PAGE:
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Date of Issue: March 04, 2009

DOT-Island meet March 26

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Workers at the eastern approach to the Anna Maria Island Bridge Feb. 27 were busy loading equipment and trailers as contractor Quinn Construction Co. prepared to meet its self-imposed deadline of March 3 to finish the $11 million bridge rehabilitation project. Islander Photo: Rick Catlin

The Florida Department of Transportation will present its long-awaited project development and environmental study for the Anna Maria Island Bridge March 26 at a public hearing in Holmes Beach.

Lauren Hatchell of the DOT said the hearing will begin at 6 p.m. at St. Bernard Catholic Church in Holmes Beach.

The $588,000 PD&E study began in November 2007, after the DOT announced its then-$9.1 million rehabilitation project for the bridge (see separate story).

PD&E project manager Chris Piazza will present the study of the various options considered for a replacement structure, including the “no build” option.

 Piazza has said previously that rehabilitating the bridge again could “extend the service life of the bridge by approximately 25 years,” but a replacement bridge would be needed at the end of that cycle.

If a replacement bridge is the final choice, Piazza said the new bridge would be built alongside the current structure, allowing traffic to flow to and from the Island unimpeded during construction.

 However, once any new bridge is operational, the old bridge would be torn down, he said.

 “There are no plans to retain any of the current structure for recreational purposes” if a new bridge is the final choice, he said.

At a public meeting in Holmes Beach in December, Piazza said 99 percent of all boat traffic would be able to pass under a 65-foot-clearance fixed-span structure, while 38 percent could pass under a 45-foot-clearance drawbridge without opening the bascule. A 21.5-foot-high bascule bridge would essentially have the same bridge-raising requirements for boats as the current structure, he said.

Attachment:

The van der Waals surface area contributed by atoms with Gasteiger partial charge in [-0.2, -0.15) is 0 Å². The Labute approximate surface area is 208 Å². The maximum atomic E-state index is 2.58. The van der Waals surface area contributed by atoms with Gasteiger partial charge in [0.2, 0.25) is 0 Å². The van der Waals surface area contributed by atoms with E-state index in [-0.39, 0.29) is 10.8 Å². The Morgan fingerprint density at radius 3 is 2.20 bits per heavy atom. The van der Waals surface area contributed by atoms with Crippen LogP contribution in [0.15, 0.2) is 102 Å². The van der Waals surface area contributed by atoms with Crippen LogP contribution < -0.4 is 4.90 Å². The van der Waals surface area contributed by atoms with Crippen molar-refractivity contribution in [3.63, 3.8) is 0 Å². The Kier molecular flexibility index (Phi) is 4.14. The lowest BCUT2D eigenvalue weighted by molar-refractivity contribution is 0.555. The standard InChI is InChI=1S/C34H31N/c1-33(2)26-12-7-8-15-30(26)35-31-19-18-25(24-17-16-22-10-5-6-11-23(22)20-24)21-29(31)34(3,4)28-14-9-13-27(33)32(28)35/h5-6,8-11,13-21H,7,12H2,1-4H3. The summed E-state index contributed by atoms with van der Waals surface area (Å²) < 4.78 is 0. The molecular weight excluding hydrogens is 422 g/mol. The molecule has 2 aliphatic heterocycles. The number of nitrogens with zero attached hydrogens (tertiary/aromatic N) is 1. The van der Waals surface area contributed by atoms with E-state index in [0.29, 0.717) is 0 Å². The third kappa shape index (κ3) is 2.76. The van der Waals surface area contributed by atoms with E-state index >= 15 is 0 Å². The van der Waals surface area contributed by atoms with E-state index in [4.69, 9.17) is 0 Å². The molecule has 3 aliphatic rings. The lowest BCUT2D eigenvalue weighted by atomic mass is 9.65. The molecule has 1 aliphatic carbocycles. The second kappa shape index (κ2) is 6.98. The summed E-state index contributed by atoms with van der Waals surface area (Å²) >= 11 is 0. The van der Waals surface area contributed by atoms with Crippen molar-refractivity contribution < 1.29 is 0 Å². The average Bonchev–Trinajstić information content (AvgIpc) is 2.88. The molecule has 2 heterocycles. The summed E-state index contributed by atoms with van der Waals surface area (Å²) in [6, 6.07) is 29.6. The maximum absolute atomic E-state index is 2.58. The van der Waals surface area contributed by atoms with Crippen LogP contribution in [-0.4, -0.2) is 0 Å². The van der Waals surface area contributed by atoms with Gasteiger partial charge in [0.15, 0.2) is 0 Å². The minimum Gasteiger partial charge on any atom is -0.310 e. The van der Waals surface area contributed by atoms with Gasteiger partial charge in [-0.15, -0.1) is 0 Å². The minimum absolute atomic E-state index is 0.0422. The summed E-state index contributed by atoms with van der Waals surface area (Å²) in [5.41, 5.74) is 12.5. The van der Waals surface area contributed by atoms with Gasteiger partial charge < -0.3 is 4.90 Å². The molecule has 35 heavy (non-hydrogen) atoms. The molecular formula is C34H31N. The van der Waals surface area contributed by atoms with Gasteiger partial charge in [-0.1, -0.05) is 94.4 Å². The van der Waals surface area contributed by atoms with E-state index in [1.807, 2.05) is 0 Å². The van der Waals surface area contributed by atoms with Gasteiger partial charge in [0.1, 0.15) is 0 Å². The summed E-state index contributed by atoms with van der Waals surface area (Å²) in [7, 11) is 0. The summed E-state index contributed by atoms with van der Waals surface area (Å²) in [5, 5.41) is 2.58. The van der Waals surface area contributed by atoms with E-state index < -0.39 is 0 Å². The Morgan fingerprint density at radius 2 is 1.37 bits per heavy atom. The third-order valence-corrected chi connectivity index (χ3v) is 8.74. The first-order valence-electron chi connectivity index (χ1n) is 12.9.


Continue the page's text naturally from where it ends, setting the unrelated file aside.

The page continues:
A DOT survey last year found 80 percent of respondents favored a high, fixed-span bridge.

No decision on a replacement structure will be taken at the DOT hearing as the U.S. Coast Guard is the final authority on any new bridge, Hatchell said.

 

Bridge rehabilitation may end March 3

Florida Department of Transportation spokesperson Lauren Hatchell said last week that contractor Quinn Construction Co. of Palmetto planned to finish the $11 million bridge rehabilitation project by March 3.

“Nothing has changed that plan,” Hatchell said on Feb. 27.

The contract calls for completion of the Anna Maria Island Bridge project by early April, but Quinn will get a $50,000 bonus from the DOT if the job is finished early.

 Quinn already has received more than $600,000 in bonuses from the DOT for completing various portions of the project ahead of schedule and for revising the company’s work schedule. The bonus money has helped push the total cost of the project from its original $9.1 million estimate to the present $11 million.

A master cleanup plan is in place to clear the area along the bridge approaches of equipment and debris, but that effort will not begin until all bridge repairs have been completed, said Hatchell. The contract calls for Quinn to return the area “to its original state,” she said.